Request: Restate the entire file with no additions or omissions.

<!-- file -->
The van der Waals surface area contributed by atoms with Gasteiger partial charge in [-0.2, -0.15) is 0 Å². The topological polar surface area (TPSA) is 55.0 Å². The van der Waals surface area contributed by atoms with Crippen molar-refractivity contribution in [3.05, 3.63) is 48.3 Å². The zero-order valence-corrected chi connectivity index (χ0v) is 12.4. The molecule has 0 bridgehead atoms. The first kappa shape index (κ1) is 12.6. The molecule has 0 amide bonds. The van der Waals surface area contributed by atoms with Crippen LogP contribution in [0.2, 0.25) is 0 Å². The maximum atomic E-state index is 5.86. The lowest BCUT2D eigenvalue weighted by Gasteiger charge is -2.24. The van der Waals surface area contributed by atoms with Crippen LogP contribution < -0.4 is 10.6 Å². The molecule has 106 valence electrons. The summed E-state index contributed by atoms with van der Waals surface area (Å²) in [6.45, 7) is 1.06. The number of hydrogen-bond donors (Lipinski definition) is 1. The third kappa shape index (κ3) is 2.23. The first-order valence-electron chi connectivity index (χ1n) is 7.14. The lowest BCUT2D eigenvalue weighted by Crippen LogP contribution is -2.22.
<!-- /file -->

The van der Waals surface area contributed by atoms with Gasteiger partial charge in [-0.2, -0.15) is 0 Å². The topological polar surface area (TPSA) is 55.0 Å². The van der Waals surface area contributed by atoms with Crippen molar-refractivity contribution in [3.05, 3.63) is 48.3 Å². The zero-order valence-corrected chi connectivity index (χ0v) is 12.4. The molecule has 0 bridgehead atoms. The first kappa shape index (κ1) is 12.6. The molecule has 0 amide bonds. The van der Waals surface area contributed by atoms with Crippen LogP contribution in [0.2, 0.25) is 0 Å². The maximum atomic E-state index is 5.86. The lowest BCUT2D eigenvalue weighted by Gasteiger charge is -2.24. The van der Waals surface area contributed by atoms with Crippen LogP contribution < -0.4 is 10.6 Å². The molecule has 106 valence electrons. The summed E-state index contributed by atoms with van der Waals surface area (Å²) in [6.45, 7) is 1.06. The number of hydrogen-bond donors (Lipinski definition) is 1. The third kappa shape index (κ3) is 2.23. The first-order valence-electron chi connectivity index (χ1n) is 7.14. The lowest BCUT2D eigenvalue weighted by Crippen LogP contribution is -2.22.